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The specifics of a national confrontation on the Rustaveli2009-04-14 13:31
On the fifth day of the confrontation that started on 9th April, all that can be mentioned is a few not particularly significant incidents: the regime and opposition came to a disagreement over litter and toilets on parliament square. Here unknown men totally destroyed a tented press centre erected by the opposition. Relations with Russia still remain a bone of contention.
On 11th April, on the third day of the rallies, the Georgian opposition decided that it was prepared to resume talks with Russia. As PanARMENIAN.net reports, the leader of the United Opposition, Levan Gachechildze, declared this. However, according to him, this excludes Russian interference in Georgian political processes, including the involvement of Russian citizens in the Georgian opposition's protest action.
Disagreements emerged precisely on the issue of whether to be friends with Russia or not, and what attitude the opposition ranks should take on it, as they hardly excel at being united anyway. Nino Burjanadze, leader of the Democratic Movement- United Georgia, whom the Georgian authorities are accusing of having close links to the Kremlin and being financed from the north, declared: "Today Georgian state companies released a statement from Russia's Foreign Minister Sergey Lavrov that Russia was prepared to help the Georgian opposition. We don't need anybody's external help. We will look after our country ourselves. We call on everybody not to interfere in Georgia's domestic affairs, because only the Georgian people can decide who will be their leader." Admittedly, Nino Anzorovna does not have any definitive reports as to whether Sergey Lavrov really did make this statement or not. Having found themselves in a whirlpool of domestic feuding, the country's leadership and its opponents are talking with increased intensity of a "Russian shadow". In other words, all Georgian politicians are assessing current events from the viewpoint of how beneficial or not it is for Moscow. They again see the Kremlin's hand in everything.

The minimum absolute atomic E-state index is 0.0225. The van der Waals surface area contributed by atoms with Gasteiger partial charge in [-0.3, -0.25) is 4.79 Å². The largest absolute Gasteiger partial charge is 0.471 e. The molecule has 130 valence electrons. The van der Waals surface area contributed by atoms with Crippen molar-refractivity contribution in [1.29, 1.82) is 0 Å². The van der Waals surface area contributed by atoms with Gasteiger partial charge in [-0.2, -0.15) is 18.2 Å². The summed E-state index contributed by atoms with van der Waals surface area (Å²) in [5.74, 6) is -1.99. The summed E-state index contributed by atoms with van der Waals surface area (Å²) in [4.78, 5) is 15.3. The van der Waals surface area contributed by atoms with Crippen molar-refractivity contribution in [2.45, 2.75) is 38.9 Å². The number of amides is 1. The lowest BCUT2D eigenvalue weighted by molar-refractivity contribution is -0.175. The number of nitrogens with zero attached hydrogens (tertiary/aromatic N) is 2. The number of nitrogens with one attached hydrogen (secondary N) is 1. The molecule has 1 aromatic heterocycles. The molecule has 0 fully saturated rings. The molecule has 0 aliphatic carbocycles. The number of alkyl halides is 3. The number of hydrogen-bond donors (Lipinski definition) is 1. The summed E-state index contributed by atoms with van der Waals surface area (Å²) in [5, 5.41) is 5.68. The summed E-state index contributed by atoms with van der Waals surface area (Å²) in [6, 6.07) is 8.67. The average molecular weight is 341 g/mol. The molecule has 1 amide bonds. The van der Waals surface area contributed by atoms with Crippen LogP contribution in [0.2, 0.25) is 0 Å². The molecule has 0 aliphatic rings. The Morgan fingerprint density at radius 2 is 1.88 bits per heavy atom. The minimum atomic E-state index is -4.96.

As Saakashvili has declared, on the whole it is only unemployed people, who have lost work as a result of the reforms (and there about 250,000 of them), who want him to resign. "A large proportion of these people have been unable to find their niche in the new economic situation. As a result of the fight against corruption and crime, we have sent thousands of people to prison. All their relatives have taken to the streets now and are demanding my resignation," noted Saakashvili. Here he said that Russian oligarchs are financing the unemployed opposition supporters: "I have evidence of this, which I am not yet going to release. I don't know whether this money is coming from Russia under the supervision of the Russian government or not."
It's no secret that many Georgians who are in favour of normalizing relations between the countries amassed their fortunes in Russia. But then again, many "new Georgians", who left their homeland because of the thorns of the Rose Revolution, live in Europe and also criticise the current authorities. So is their position also anti-Georgian? Isn't it the case that Tbilisi is opposed to all Georgians who live outside its borders?
But then again, with regard to the West Mikheil Nikolaevich tries to hold back his emotions and pick his words a bit more carefully. According to the president, he is not offended when he is criticised in Georgia, but he did not expect that the West would put a halt on its relations with Georgia. "A French delegation postponed its visit. Turkish and Arabic companies have held off signing contracts. What has happened to these people? Should we just postpone visits to Paris and Strasbourg when street protest actions are taking place there?!" Saakashvili said in an interview with Newsweek.